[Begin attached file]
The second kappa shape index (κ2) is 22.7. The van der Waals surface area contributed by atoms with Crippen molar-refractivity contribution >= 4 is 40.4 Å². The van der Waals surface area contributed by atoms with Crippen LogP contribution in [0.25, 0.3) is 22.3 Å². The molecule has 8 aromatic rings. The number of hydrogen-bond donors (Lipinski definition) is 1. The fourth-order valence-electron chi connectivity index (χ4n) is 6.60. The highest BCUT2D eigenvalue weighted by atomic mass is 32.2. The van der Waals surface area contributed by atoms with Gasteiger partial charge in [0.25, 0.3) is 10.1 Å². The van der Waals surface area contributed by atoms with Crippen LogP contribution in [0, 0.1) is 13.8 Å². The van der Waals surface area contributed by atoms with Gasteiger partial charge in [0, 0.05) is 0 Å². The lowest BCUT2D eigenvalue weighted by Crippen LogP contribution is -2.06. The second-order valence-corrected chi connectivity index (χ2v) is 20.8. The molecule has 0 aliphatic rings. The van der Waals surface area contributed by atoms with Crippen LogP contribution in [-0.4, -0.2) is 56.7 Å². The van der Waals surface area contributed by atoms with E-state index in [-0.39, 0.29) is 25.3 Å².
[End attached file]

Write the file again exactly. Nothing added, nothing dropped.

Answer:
The second kappa shape index (κ2) is 22.7. The van der Waals surface area contributed by atoms with Crippen molar-refractivity contribution >= 4 is 40.4 Å². The van der Waals surface area contributed by atoms with Crippen LogP contribution in [0.25, 0.3) is 22.3 Å². The molecule has 8 aromatic rings. The number of hydrogen-bond donors (Lipinski definition) is 1. The fourth-order valence-electron chi connectivity index (χ4n) is 6.60. The highest BCUT2D eigenvalue weighted by atomic mass is 32.2. The van der Waals surface area contributed by atoms with Gasteiger partial charge in [0.25, 0.3) is 10.1 Å². The van der Waals surface area contributed by atoms with Crippen LogP contribution in [0, 0.1) is 13.8 Å². The van der Waals surface area contributed by atoms with Gasteiger partial charge in [0, 0.05) is 0 Å². The lowest BCUT2D eigenvalue weighted by Crippen LogP contribution is -2.06. The second-order valence-corrected chi connectivity index (χ2v) is 20.8. The molecule has 0 aliphatic rings. The van der Waals surface area contributed by atoms with Crippen LogP contribution in [-0.4, -0.2) is 56.7 Å². The van der Waals surface area contributed by atoms with E-state index in [-0.39, 0.29) is 25.3 Å².